There is no Federal requirement for registration of a business to operate in the US, Registration with the IRS is when there is a need, and until a business has a tax issue, like employees in the US or profits in the US in generally not required.

Corporations are registered in their states, and some states also require a business license. Corporations which exist in other than a given state may have to register as a “foreign corporation” in each state which has jurisdiction over them. And foreign corporations can be taxed on income withing the state.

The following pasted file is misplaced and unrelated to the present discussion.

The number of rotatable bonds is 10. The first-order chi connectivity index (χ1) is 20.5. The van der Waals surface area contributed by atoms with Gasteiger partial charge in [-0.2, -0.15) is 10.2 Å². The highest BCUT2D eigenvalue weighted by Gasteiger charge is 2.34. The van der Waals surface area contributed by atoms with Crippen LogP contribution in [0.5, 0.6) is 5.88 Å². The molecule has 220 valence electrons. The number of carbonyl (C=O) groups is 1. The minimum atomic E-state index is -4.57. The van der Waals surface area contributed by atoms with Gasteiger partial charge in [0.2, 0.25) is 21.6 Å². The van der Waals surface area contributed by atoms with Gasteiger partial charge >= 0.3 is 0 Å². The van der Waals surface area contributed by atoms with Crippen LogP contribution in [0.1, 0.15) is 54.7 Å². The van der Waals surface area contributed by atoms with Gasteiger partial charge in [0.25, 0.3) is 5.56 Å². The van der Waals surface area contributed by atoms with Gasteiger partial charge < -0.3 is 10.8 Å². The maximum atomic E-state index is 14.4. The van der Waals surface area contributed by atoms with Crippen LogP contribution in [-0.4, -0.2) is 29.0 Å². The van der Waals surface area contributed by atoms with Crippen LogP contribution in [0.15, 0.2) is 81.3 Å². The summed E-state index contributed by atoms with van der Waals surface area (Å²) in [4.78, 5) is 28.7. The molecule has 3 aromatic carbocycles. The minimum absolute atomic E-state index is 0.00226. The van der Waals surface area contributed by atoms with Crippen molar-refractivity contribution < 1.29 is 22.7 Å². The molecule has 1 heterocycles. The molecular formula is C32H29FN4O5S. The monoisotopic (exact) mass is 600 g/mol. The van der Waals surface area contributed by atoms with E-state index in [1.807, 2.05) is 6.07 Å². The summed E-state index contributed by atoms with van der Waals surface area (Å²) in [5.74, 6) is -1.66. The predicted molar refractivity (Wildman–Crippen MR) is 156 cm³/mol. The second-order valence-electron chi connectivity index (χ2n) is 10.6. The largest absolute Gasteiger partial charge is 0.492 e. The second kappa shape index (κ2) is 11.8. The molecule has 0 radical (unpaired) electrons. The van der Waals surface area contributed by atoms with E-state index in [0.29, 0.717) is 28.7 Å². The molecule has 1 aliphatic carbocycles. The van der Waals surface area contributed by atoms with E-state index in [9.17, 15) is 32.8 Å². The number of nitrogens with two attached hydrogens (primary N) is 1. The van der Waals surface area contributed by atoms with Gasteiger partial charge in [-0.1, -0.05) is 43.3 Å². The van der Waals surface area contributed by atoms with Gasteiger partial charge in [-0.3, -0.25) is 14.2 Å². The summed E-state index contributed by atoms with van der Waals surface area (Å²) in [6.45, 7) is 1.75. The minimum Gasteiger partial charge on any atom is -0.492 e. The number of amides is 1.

You think sales tax has been a pita, image what forcing registration in 50 states would be like.

Unincorporated business may have to register in some local jurisdictions.

Cutting down of fraud will not occur by increasing governmental red tape before a seller sells. It will be caused by Amazon doing appropriate due diligence, which we know they will not pay for.

The solution which currently occupies my mind is requiring all Amazon sellers to be bonded for a minimum of $10k with increasing requirements based on their sales volume. It might be a boon to the insurance industry, and a bane for casual sellers.


A US corporation registered in delaware (or any state) can operate in all 50 states. There’s no requirement to register in every state. I do get your point though that adding a requirement could creep into more requirements later.